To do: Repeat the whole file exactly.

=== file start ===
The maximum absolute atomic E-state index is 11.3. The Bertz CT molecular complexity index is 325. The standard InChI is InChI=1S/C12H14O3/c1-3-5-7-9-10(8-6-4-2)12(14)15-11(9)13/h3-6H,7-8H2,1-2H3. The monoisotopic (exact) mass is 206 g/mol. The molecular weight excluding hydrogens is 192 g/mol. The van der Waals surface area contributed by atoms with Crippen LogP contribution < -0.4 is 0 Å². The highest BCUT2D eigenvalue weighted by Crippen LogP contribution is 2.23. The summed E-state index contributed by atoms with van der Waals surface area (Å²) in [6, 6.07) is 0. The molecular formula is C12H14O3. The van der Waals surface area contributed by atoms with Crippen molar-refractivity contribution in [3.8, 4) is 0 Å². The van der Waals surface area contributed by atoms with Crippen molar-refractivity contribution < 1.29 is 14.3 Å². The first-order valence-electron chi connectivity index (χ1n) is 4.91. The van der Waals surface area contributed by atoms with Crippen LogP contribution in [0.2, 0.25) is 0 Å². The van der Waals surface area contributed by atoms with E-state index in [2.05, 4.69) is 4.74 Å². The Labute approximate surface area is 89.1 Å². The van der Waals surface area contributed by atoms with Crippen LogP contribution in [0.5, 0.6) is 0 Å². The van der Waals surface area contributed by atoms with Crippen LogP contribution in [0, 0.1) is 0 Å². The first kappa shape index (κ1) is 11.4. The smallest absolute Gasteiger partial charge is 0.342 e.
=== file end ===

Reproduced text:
The maximum absolute atomic E-state index is 11.3. The Bertz CT molecular complexity index is 325. The standard InChI is InChI=1S/C12H14O3/c1-3-5-7-9-10(8-6-4-2)12(14)15-11(9)13/h3-6H,7-8H2,1-2H3. The monoisotopic (exact) mass is 206 g/mol. The molecular weight excluding hydrogens is 192 g/mol. The van der Waals surface area contributed by atoms with Crippen LogP contribution < -0.4 is 0 Å². The highest BCUT2D eigenvalue weighted by Crippen LogP contribution is 2.23. The summed E-state index contributed by atoms with van der Waals surface area (Å²) in [6, 6.07) is 0. The molecular formula is C12H14O3. The van der Waals surface area contributed by atoms with Crippen molar-refractivity contribution in [3.8, 4) is 0 Å². The van der Waals surface area contributed by atoms with Crippen molar-refractivity contribution < 1.29 is 14.3 Å². The first-order valence-electron chi connectivity index (χ1n) is 4.91. The van der Waals surface area contributed by atoms with Crippen LogP contribution in [0.2, 0.25) is 0 Å². The van der Waals surface area contributed by atoms with E-state index in [2.05, 4.69) is 4.74 Å². The Labute approximate surface area is 89.1 Å². The van der Waals surface area contributed by atoms with Crippen LogP contribution in [0.5, 0.6) is 0 Å². The van der Waals surface area contributed by atoms with Crippen LogP contribution in [0, 0.1) is 0 Å². The first kappa shape index (κ1) is 11.4. The smallest absolute Gasteiger partial charge is 0.342 e.